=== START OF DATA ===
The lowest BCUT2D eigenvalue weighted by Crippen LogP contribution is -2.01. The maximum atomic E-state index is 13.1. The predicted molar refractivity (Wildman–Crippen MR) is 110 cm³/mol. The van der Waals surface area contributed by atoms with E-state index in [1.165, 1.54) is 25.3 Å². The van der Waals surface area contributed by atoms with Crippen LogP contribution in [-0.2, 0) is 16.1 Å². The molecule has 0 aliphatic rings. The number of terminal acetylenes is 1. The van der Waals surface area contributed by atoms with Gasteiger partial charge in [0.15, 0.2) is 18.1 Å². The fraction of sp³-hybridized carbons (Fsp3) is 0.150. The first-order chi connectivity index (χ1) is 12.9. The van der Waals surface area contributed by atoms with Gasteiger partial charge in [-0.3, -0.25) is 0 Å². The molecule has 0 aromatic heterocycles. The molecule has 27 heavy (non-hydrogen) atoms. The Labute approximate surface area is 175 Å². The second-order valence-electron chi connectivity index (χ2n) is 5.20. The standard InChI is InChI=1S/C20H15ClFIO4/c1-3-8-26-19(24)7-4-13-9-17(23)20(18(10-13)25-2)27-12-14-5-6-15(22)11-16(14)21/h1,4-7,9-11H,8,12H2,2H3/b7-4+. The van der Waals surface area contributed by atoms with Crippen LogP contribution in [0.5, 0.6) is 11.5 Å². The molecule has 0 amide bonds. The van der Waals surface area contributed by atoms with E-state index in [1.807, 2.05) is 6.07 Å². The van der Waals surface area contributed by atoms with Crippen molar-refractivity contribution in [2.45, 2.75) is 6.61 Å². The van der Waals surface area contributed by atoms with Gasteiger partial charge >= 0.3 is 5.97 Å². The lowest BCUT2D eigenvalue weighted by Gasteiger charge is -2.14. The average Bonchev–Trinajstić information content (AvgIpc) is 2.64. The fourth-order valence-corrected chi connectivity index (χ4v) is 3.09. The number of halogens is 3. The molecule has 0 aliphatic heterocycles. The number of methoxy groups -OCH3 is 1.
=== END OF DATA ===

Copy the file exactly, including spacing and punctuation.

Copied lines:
The lowest BCUT2D eigenvalue weighted by Crippen LogP contribution is -2.01. The maximum atomic E-state index is 13.1. The predicted molar refractivity (Wildman–Crippen MR) is 110 cm³/mol. The van der Waals surface area contributed by atoms with E-state index in [1.165, 1.54) is 25.3 Å². The van der Waals surface area contributed by atoms with Crippen LogP contribution in [-0.2, 0) is 16.1 Å². The molecule has 0 aliphatic rings. The number of terminal acetylenes is 1. The van der Waals surface area contributed by atoms with Gasteiger partial charge in [0.15, 0.2) is 18.1 Å². The fraction of sp³-hybridized carbons (Fsp3) is 0.150. The first-order chi connectivity index (χ1) is 12.9. The van der Waals surface area contributed by atoms with Gasteiger partial charge in [-0.3, -0.25) is 0 Å². The molecule has 0 aromatic heterocycles. The molecule has 27 heavy (non-hydrogen) atoms. The Labute approximate surface area is 175 Å². The second-order valence-electron chi connectivity index (χ2n) is 5.20. The standard InChI is InChI=1S/C20H15ClFIO4/c1-3-8-26-19(24)7-4-13-9-17(23)20(18(10-13)25-2)27-12-14-5-6-15(22)11-16(14)21/h1,4-7,9-11H,8,12H2,2H3/b7-4+. The van der Waals surface area contributed by atoms with Crippen LogP contribution in [0.5, 0.6) is 11.5 Å². The molecule has 0 amide bonds. The van der Waals surface area contributed by atoms with E-state index in [1.807, 2.05) is 6.07 Å². The van der Waals surface area contributed by atoms with Crippen molar-refractivity contribution in [2.45, 2.75) is 6.61 Å². The van der Waals surface area contributed by atoms with Gasteiger partial charge >= 0.3 is 5.97 Å². The lowest BCUT2D eigenvalue weighted by Gasteiger charge is -2.14. The average Bonchev–Trinajstić information content (AvgIpc) is 2.64. The fourth-order valence-corrected chi connectivity index (χ4v) is 3.09. The number of halogens is 3. The molecule has 0 aliphatic heterocycles. The number of methoxy groups -OCH3 is 1.